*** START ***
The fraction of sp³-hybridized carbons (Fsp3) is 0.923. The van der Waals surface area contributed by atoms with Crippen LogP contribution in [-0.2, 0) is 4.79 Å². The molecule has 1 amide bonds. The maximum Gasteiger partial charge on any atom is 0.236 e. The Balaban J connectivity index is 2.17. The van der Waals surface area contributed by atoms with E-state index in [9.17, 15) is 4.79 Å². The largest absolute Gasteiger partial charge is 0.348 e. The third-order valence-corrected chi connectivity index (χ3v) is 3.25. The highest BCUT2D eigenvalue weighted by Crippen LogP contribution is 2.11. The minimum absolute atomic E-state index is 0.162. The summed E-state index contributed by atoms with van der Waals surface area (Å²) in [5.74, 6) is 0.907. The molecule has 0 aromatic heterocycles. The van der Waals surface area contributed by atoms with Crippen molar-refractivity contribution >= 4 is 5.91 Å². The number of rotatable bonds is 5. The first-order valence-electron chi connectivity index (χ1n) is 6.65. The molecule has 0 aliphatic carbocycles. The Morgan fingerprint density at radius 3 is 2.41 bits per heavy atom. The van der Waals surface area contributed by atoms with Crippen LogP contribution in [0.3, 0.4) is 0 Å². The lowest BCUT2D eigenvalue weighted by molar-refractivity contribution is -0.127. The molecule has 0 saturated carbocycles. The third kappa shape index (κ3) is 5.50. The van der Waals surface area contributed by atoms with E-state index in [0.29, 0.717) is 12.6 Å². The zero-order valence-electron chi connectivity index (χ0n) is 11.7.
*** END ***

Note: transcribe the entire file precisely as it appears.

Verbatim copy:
The fraction of sp³-hybridized carbons (Fsp3) is 0.923. The van der Waals surface area contributed by atoms with Crippen LogP contribution in [-0.2, 0) is 4.79 Å². The molecule has 1 amide bonds. The maximum Gasteiger partial charge on any atom is 0.236 e. The Balaban J connectivity index is 2.17. The van der Waals surface area contributed by atoms with E-state index in [9.17, 15) is 4.79 Å². The largest absolute Gasteiger partial charge is 0.348 e. The third-order valence-corrected chi connectivity index (χ3v) is 3.25. The highest BCUT2D eigenvalue weighted by Crippen LogP contribution is 2.11. The minimum absolute atomic E-state index is 0.162. The summed E-state index contributed by atoms with van der Waals surface area (Å²) in [5.74, 6) is 0.907. The molecule has 0 aromatic heterocycles. The van der Waals surface area contributed by atoms with Crippen molar-refractivity contribution >= 4 is 5.91 Å². The number of rotatable bonds is 5. The first-order valence-electron chi connectivity index (χ1n) is 6.65. The molecule has 0 aliphatic carbocycles. The Morgan fingerprint density at radius 3 is 2.41 bits per heavy atom. The van der Waals surface area contributed by atoms with Crippen LogP contribution in [0.3, 0.4) is 0 Å². The lowest BCUT2D eigenvalue weighted by molar-refractivity contribution is -0.127. The molecule has 0 saturated carbocycles. The third kappa shape index (κ3) is 5.50. The van der Waals surface area contributed by atoms with E-state index in [0.29, 0.717) is 12.6 Å². The zero-order valence-electron chi connectivity index (χ0n) is 11.7.